A British crown dependency and international finance centre, the Isle of Man is not part of the UK and has its own legislative powers. Some residents are drawn to the island by its laws governing tax: the standard rate of income tax is 10 per cent; the top rate 20 per cent. There is no inheritance or capital gains tax.
The Isle of Man’s location in the Irish Sea is reflected in restaurant menus featuring freshly caught fish and seafood such as lobster, crab and the local speciality: queenies. These queen scallops are often served with garlic and bacon. Meat lovers enjoy Manx Loaghtan, a four-horned breed of sheep that is native to the island.
Walks with wallabies
Designated a Unesco world biosphere reserve for being a “special place for people and nature”, the rural spot is ideal for nature lovers and walkers. There are 18 national glens and 100 miles of scenic coastline to explore, while the Ballaugh Curragh wetland is home to some of the island’s more unusual residents: wild wallabies.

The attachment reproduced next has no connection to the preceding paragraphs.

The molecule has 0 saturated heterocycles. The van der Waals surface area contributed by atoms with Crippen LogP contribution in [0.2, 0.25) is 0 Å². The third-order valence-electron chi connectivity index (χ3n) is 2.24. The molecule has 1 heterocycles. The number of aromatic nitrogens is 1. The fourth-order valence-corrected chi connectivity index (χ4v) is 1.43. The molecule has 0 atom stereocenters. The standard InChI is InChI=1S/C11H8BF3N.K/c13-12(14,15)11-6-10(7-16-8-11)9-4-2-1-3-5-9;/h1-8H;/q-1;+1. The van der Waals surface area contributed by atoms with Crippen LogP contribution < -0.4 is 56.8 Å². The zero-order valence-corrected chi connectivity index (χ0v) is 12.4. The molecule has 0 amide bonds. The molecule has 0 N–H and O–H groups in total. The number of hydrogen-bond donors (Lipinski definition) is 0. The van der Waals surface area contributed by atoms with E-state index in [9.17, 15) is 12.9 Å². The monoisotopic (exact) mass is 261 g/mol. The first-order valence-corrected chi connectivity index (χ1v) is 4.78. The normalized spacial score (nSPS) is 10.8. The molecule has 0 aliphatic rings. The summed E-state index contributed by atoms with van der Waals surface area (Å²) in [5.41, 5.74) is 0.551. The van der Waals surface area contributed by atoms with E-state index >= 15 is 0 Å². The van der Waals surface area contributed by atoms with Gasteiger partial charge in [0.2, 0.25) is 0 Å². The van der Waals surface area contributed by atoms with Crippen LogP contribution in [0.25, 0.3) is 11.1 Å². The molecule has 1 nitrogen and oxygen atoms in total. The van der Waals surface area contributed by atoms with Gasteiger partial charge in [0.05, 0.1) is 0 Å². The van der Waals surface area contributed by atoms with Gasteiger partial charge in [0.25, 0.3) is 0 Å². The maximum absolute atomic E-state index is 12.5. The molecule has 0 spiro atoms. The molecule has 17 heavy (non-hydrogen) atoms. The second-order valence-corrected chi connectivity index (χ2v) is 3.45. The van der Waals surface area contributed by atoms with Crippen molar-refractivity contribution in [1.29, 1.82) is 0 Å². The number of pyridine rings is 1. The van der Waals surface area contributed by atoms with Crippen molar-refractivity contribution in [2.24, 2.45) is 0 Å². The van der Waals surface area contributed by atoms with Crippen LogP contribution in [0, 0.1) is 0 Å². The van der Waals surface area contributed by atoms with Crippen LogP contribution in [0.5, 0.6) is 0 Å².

The island packs a lot of history into its 221 square miles, with attractions including the well-preserved medieval Castle Rushen and the 19th-century Great Laxey Wheel, the world’s largest working waterwheel.
Enjoy life in the slow lane aboard a Victorian carriage on the 15-and-a-half mile steam railway.
Thanks to its film industry, it is not unusual to glimpse a famous face on the island. But the lack of light pollution means it is also the perfect spot for real stargazing; the island boasts 26 dark-sky discovery sites. The Northern Lights are sometimes visible from the north coast.
Photographs: Ed Rhodes/Alamy; Orange Elephant Photography/Alamy; David Chapman/Alamy; Jan Treger/Alamy; Robin Weaver/Alamy